SOUTH DEERFIELD – The absence of a dedicated biotechnology program at Frontier Regional School does not prevent Stacey Chapley from integrating it into her program. It also didn’t stop her from being named the Massachusetts Biotechnology Education Foundation Professor of Biotechnology of the Year.
Named the Henri A. Termeer Educator Award, this honor “recognizes the dedicated life science teachers of Massachusetts schools who guide their students by answering and, most importantly, asking rich questions in a spirit of scientific excellence,” according to the organization’s website. More than 200 schools in the state had appointed teachers.
Chapley, who has been a science teacher for seven years, said she didn’t expect to win the award and it just happened to fall on the very day she celebrated her wedding anniversary.
“I was so surprised,” said Chapley sitting in his class after school. “It was absolutely like, ‘What ?!'”
Chapley teaches introduction to biology, advanced placement biology (AP), forensic science, and a course called science-tech, which is based on engineering and physics. Chapley said all of his classes are designed to engage students with hands-on activities to pique their interest in science.
“My goal is to try to have an active classroom,” Chapley explained. “The kids do their homework, which prepares them with some of that vocabulary and that basic knowledge, and then they actually come in and we do modeling and labs based on reading.”
She said she wanted to share her love of learning with her students and that she loved seeing the metaphorical light bulb light up in their heads.
“I get them all excited and it’s like, ‘Whether you like science or not, science happens to you,'” said Chapley. “I love seeing those ‘Aha’ moments.”
Chapley gave the example of protein folding in biology. Instead of showing an animation or reading about shape-changing proteins that are “hard to understand,” students are given a model that can be folded.
“We actually have models that kids can bend and manipulate based on the rules of chemistry,” Chapley said. “It’s very kinesthetic and it’s easier for students to understand and understand what’s really going on on such a microscopic level. ”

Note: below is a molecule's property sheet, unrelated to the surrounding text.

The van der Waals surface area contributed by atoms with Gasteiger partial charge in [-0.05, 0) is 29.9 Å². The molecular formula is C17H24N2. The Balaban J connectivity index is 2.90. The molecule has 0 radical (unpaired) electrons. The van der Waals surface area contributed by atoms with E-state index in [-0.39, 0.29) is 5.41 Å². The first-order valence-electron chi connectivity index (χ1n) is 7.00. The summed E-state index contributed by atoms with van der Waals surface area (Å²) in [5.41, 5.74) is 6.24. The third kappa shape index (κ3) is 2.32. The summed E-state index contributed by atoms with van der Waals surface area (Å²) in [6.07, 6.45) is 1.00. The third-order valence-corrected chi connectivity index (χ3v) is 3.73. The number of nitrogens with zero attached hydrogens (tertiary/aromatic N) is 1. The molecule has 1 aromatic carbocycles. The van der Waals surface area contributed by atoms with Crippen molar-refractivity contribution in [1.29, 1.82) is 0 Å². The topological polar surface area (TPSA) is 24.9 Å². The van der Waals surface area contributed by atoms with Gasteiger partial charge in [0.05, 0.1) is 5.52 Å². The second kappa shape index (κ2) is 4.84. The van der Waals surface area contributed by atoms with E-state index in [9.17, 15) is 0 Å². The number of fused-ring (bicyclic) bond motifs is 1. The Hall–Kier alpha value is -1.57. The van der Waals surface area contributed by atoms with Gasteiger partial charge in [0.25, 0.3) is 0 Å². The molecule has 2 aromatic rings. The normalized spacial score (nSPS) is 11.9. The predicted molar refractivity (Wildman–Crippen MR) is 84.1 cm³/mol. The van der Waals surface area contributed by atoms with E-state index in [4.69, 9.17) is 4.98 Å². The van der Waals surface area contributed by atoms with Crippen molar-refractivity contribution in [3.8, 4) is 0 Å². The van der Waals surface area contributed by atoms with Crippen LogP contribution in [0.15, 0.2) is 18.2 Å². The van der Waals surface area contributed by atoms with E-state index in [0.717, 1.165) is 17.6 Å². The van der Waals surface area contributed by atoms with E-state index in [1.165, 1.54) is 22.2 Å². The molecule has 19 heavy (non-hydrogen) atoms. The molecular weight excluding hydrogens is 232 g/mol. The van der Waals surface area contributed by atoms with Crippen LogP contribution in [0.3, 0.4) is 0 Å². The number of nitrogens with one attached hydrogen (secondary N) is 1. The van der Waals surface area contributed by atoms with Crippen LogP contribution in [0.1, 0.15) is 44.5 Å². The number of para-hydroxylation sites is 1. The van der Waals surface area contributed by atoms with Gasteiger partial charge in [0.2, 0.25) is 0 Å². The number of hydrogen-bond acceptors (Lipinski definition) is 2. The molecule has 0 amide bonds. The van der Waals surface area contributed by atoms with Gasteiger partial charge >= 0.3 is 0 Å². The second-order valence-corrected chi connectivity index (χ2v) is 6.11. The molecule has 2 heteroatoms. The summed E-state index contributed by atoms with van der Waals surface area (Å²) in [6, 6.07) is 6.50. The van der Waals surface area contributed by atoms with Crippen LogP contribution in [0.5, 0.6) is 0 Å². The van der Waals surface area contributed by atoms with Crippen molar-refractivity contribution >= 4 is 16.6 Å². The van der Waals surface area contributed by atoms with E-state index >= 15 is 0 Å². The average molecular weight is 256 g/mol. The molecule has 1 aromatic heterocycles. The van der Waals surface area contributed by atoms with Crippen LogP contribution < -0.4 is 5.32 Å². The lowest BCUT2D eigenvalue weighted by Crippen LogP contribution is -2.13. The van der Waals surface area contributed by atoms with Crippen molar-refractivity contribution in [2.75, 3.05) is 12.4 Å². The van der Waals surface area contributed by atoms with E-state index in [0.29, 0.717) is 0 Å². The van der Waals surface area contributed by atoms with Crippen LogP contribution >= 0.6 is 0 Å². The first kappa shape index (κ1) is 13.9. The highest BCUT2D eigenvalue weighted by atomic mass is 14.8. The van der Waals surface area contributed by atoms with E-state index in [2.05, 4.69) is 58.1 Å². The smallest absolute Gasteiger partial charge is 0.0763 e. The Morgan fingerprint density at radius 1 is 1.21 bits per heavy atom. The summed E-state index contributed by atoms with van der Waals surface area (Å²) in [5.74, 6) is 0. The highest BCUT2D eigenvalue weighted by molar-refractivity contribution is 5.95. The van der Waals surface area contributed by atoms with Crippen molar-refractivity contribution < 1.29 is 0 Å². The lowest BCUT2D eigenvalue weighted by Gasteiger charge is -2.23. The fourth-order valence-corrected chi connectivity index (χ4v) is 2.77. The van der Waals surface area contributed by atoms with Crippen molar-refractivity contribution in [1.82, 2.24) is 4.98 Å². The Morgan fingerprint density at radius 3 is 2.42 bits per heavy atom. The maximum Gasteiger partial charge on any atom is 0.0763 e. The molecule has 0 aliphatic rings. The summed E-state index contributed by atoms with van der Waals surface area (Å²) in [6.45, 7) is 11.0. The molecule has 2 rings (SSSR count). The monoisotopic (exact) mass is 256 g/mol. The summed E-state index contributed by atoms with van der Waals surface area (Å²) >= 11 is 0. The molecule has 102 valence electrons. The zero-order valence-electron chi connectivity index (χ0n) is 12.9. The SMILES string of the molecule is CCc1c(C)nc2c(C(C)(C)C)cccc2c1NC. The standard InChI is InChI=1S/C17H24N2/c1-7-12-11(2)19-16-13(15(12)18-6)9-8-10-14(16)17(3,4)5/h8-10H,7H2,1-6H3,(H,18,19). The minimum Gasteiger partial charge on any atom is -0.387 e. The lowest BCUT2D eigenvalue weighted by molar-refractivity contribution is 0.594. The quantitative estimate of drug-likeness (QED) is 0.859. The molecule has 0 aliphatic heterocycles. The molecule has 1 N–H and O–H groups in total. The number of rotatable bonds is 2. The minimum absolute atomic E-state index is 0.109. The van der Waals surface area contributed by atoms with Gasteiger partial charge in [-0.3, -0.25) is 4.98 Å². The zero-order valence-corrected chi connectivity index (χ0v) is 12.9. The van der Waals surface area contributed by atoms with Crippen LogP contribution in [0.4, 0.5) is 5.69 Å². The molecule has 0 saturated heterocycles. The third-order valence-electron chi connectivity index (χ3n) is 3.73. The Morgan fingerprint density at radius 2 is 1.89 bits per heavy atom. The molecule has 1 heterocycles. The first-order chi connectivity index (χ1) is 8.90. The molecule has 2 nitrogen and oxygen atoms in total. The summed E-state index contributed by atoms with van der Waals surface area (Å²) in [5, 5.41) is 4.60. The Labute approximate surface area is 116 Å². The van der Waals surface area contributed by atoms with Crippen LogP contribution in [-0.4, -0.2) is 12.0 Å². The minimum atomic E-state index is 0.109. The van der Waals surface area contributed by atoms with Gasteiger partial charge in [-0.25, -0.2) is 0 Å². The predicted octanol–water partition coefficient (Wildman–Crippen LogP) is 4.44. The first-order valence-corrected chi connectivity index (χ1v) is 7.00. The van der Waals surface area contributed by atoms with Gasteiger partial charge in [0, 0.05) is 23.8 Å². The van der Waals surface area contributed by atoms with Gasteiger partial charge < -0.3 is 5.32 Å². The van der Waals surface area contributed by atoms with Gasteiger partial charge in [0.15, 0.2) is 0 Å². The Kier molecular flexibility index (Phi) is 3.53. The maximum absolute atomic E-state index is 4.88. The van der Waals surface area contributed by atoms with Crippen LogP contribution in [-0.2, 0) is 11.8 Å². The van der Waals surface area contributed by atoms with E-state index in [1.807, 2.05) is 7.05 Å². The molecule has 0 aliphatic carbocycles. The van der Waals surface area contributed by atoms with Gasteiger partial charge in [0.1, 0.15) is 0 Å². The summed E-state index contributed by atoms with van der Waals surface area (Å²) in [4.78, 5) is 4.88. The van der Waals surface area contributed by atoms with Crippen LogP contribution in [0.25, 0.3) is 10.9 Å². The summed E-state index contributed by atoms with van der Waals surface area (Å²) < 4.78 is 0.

Chapley has worked with the Massachusetts Biotechnology Education Foundation in the past to secure grants for laboratory equipment for more advanced activities such as PCR reactions, which is a method of copying DNA used in the forensic field. .
She said incorporating lab experiments linked to real-world experiments is crucial in building student enthusiasm for science.
“It gets the kids involved, it definitely does,” Chapley said. “That’s what real people do in their jobs and it’s not that theoretical to them.”
Even when students were estranged or hybridized due to the pandemic, Chapley was determined to find a way to keep lab experiments in her program. She sent home test kits to her biotech students and even allowed small groups of students to come in after school to work on more complex experiments.
“It was not the ideal situation,” she said. “We did the best we could. ”
Chapley said his goals for the future include expanding biotechnology opportunities for students while working with more children one-on-one for independent research.
“I’m excited about where we are at and where we’re going,” Chapley said. “Our goal as a department is that everyone, no matter what teacher they have, is exposed to the use of biotechnology equipment.”
Whitney Hagins, a teacher and curriculum specialist at the Massachusetts Biotechnology Education Foundation, said in a statement that the organization is looking for a teacher in Massachusetts who will inspire students to get into biotechnology.
“We were specifically looking for teachers who have had a strong impact on bringing biotechnology to their students,” Hagins said in a statement. “The fact that Stacey was chosen when Frontier does not have a biotech program or background speaks volumes about her dedication and the impact she has on her students and colleagues. Stacey embodies the concept of a lifelong learner.
Chapley was nominated for the Henri A. Termeer Educator Award by several of her colleagues in the science department, including science department chair Kristin Dolcimascolo, who is an eighth grade teacher.
Dolcimascolo said it was not shocking to learn that Chapley won the award, noting that four people from the science department have nominated her in recent years.
“It’s just amazing and I’m not surprised, but I’m so happy that she’s getting the recognition she deserves,” Dolcimascolo said. “She works so hard and she is a great colleague.
Dolcimascolo said Chapley has secured more than $ 8,000 in equipment through her relationship with the Massachusetts Biotechnology Education Foundation and that she is developing a biotechnology program at Frontier.
“She designed our biotechnology course. Stacey did it all from scratch with her pure passion, ”Dolcimascolo said. “Its impact is greater than its class. … She is just amazing.
Chris Larabee can be reached at [email protected] or 413-930-4081.